Many data points indicate that regular spending on your Amex US cards is key to avoiding this pop-up, and indeed, after putting a few regular charges on each of my Amex US cards, I was able to try the application again a few weeks later and the pop-up never appeared.
Getting the Chase IHG & Chase Ink Preferred
Compared to Amex US, Chase is slightly more strict with approving people that have relatively new credit histories, so I needed to build up my credit history until the one-year mark until they were willing to even consider my application. Even then, they had cited that my credit file, which had two personal credit cards on it at the time, was still “too thin” during the reconsideration process, and they had wanted to see more accounts on my file to increase their comfort levels.
This brings us to a dilemma when it comes to building up your US credit history with a view to eventually getting Chase cards: on one hand, you need more personal accounts in order to beef up your credit history (remember, business credit cards in the US often don’t report to personal credit files); on the other hand, Chase’s well-documented 5/24 rule means that they won’t approve you if you’ve opened more than five credit cards in the past 24 months – so by getting two or three Amex US personal cards to start with, you’re rendering yourself ineligible for getting many Chase cards down the road.
In my situation, I had two personal cards on my credit file when I first got approved for the Chase Sapphire Preferred, so after that I could only get a further two Chase cards before going over 5/24.
I decided to pursue the Chase Ink Preferred, the small business product that grants 80,000 Ultimate Rewards points as a signup bonus, as well as the Chase IHG Card, which had a special offer at the time of 125,000 IHG Rewards points that could further help me diversify my hotel game.
Chase is relatively strict on business cards, and I had some troubles getting approved for the Chase Ink Preferred on my first few tries. Eventually, I swung by the Chase branch on a recent trip to New York and got it done in-person with a small business representative.
The card seemed to get intercepted and used fraudulently somewhere along the way to my US address, but I was eventually able to get it re-issued and delivered to me so that I can work on the US$5,000 minimum spend.
I was also informed that the Chase branch reps are able to waive the 5/24 requirement if you’re applying for business cards, so that’ll be very useful for me in the future now that I’m over 5/24.
One piece of advice that’s often disseminated when talking about applying for Chase cards is that opening a Chase checking account (which you can do on any visit to the US using only your Canadian passport) can you help you build a relationship with them early on, and this is another example of why that in-person banking relationship might be useful if you want to take advantage of Chase’s bonuses in the long run.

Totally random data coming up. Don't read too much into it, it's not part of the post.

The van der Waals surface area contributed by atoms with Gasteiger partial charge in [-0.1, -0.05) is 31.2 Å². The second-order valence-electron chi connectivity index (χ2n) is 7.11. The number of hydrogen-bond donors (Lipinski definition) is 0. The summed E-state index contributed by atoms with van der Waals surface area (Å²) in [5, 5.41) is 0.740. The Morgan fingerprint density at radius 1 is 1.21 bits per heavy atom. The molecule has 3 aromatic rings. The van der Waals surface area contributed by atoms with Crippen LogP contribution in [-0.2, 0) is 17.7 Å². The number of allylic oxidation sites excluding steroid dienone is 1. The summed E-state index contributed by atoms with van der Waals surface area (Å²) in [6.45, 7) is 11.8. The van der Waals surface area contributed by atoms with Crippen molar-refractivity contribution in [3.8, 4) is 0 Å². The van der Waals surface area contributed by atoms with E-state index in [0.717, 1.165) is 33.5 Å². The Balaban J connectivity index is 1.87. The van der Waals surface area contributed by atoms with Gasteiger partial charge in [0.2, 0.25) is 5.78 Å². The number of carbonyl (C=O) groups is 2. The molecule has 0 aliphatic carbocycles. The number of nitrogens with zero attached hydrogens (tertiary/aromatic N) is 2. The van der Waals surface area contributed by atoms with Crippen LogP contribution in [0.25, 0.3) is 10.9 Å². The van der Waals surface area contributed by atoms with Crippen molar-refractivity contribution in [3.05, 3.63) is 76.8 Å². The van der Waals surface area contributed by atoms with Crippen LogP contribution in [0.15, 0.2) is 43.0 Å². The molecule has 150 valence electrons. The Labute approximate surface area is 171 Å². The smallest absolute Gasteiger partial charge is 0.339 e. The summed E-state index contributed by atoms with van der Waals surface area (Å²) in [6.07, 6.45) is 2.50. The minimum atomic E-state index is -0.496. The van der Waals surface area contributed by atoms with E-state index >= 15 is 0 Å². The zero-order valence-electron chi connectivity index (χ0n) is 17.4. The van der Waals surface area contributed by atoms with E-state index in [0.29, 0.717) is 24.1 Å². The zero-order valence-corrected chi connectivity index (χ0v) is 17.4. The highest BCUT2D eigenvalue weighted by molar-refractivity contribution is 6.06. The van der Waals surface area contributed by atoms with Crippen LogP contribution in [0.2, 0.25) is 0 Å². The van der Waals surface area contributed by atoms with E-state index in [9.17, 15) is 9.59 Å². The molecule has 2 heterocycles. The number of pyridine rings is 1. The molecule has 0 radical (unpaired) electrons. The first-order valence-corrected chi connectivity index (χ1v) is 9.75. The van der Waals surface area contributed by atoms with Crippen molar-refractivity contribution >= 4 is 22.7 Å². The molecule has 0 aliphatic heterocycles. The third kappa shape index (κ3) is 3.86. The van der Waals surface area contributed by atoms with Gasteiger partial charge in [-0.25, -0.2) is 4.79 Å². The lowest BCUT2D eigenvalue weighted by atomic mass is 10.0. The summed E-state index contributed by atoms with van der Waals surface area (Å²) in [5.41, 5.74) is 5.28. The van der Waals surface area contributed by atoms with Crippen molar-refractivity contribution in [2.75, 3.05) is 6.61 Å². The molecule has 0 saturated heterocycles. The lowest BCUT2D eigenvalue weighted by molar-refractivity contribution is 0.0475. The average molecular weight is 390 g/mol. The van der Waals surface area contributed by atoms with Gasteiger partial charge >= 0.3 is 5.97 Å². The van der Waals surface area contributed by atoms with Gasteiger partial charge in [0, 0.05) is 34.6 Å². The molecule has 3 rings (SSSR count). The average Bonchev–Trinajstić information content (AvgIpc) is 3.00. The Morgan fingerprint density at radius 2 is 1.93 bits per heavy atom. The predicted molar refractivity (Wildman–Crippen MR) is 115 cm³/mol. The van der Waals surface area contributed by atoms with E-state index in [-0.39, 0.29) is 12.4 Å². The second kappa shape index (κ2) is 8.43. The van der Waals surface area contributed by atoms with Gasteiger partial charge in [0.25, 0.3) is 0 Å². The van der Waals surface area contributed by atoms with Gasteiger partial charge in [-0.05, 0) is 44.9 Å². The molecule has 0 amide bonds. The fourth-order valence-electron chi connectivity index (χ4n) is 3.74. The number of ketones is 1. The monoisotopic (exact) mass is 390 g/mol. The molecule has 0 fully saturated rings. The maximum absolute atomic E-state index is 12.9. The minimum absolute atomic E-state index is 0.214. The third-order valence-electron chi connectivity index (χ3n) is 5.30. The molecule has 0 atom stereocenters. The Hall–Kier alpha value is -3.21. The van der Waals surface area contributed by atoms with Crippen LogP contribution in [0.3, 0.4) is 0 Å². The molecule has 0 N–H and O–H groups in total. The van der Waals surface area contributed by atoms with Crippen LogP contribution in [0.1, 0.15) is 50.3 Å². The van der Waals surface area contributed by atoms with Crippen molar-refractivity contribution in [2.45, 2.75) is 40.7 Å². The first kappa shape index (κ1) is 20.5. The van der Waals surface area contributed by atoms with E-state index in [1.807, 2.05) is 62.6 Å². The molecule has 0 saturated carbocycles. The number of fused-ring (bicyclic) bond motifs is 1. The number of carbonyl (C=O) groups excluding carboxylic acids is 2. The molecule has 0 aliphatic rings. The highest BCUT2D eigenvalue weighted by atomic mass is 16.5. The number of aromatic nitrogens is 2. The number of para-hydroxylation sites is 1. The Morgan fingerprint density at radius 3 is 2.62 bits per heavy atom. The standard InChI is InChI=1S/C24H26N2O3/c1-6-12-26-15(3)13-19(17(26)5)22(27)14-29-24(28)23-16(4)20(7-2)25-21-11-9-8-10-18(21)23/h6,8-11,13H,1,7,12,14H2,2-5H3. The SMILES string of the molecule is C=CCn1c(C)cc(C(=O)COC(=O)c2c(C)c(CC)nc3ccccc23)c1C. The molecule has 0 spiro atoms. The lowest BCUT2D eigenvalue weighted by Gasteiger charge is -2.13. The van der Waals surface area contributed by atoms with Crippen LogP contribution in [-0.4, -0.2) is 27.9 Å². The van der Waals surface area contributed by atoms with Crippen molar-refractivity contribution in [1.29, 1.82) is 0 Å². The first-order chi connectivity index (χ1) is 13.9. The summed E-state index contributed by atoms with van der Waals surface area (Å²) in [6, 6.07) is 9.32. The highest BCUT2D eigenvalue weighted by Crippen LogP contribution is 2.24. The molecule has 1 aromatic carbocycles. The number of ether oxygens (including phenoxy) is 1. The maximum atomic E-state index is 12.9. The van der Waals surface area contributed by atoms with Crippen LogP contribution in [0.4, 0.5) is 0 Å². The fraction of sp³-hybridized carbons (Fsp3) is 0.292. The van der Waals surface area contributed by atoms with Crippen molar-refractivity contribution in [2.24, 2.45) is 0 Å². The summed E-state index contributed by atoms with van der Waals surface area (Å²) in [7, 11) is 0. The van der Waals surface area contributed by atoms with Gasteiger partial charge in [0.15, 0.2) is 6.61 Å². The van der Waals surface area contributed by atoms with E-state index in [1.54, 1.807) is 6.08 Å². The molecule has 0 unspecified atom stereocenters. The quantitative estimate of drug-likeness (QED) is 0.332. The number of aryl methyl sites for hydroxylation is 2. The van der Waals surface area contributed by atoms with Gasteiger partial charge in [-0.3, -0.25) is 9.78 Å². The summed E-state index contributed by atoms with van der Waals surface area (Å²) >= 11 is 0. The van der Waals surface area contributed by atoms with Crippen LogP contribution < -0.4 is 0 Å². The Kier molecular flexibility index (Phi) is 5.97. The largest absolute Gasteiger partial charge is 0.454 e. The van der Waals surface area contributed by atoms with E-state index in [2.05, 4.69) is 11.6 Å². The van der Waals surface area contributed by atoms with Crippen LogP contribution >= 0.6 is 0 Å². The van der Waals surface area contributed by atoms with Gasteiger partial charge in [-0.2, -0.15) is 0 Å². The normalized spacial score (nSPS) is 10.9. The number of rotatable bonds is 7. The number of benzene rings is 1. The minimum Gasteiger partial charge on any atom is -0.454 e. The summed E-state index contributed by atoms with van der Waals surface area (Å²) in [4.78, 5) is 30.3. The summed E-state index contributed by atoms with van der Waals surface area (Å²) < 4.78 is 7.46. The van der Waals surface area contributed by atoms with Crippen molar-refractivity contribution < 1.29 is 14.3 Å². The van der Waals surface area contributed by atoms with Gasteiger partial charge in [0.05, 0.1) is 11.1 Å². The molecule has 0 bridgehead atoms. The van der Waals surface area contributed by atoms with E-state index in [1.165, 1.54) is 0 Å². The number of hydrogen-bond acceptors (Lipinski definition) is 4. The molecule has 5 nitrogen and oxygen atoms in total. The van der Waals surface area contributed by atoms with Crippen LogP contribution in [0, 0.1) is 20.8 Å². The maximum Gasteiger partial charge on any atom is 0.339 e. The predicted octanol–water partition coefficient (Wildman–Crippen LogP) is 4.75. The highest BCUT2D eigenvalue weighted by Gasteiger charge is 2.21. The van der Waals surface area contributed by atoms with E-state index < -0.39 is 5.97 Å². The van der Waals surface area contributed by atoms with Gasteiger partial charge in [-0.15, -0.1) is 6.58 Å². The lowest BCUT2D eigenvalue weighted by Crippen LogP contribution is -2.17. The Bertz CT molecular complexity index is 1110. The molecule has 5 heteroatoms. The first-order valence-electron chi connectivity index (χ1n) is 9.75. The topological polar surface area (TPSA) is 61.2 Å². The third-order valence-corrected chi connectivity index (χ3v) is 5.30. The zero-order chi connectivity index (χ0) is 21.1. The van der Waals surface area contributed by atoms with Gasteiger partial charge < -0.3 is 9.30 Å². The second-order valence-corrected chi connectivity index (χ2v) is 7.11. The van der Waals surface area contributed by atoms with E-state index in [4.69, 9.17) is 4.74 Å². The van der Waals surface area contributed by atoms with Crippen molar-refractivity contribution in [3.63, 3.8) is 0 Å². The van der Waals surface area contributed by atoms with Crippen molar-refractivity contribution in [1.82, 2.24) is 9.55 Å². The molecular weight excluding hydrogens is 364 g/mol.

The personal Chase IHG Card was much easier to get approved for, and I’ve now got a healthy balance of IHG Rewards points which can hopefully cover two or three nights at an InterContinental hotel sometime soon. This card is also a great card to keep for the long run, since it grants a free anniversary night worth 40,000 IHG Rewards points every year, which easily outweighs the US$89 annual fee.
Getting the Citi Premier Card
In the long run, of course, you’ll also want to expand beyond Amex US and Chase. But there don’t seem to be many data points out there about applying for the other major issuers as a “newcomer” to the US, so last month I decided to try my luck applying for the Citi Premier Card as my first credit card from Citi.
The Citi Premier offers 60,000 ThankYou points after spending US$4,000 in the first three months, and comes with an annual fee of US$95. ThankYou points can be converted into a wide range of frequent flyer programs like Cathay Pacific Asia Miles, Singapore Airlines KrisFlyer, Virgin Atlantic Flying Club, or Avianca LifeMiles, so I’m sure I’ll be able to find use for those points somewhere down the line.
I filled in the application with my ITIN under the SSN field, since it’s my understanding that Citi does indeed accept ITINs in place of SSNs. I received a notification that my application was processing…
…but I still hadn’t heard anything until a few weeks later. That was until I received a letter in the mail saying that Citi had stopped reviewing my application and needed me to call them about something in order to proceed.
I called the Citi new accounts team, and it turns out that they just wanted to see proof of my ITIN, which is pretty standard procedure when dealing with a brand-new customer. I sent the scanned copy of my ITIN to the email address they provided me, and then lo and behold, I was approved for the card within a few days!
I’m excited to add the Citi Premier Card to my wallet and start building my relationship there – eventually I hope to get some of Citi’s American AAdvantage cards as well in order to boost my balance in that program and redeem for some more premium flights on Etihad Airways.
The other major US issuer that I’ve got my eye on is Bank of America and their US-issued Alaska Airlines Signature Visa, but it’s my understanding that Bank of America only accepts the ITIN in place of the SSN when applying in-branch, so I may have to swing by a BoA branch the next time I’m the US to get the ball rolling there.
Just like in Canada, the US credit card scene tends to reward you with more and more rewarding credit card bonuses as time goes on and your credit history builds up to a healthy age. With my US credit file approaching its third birthday, I’ve collected a nice new round of bonuses in recent months from Amex US, Chase, and Citi, so hopefully some of you find this recap of my experiences helpful along your own US credit card journeys – although I’m fairly confident you could in fact move at an even faster pace than I have!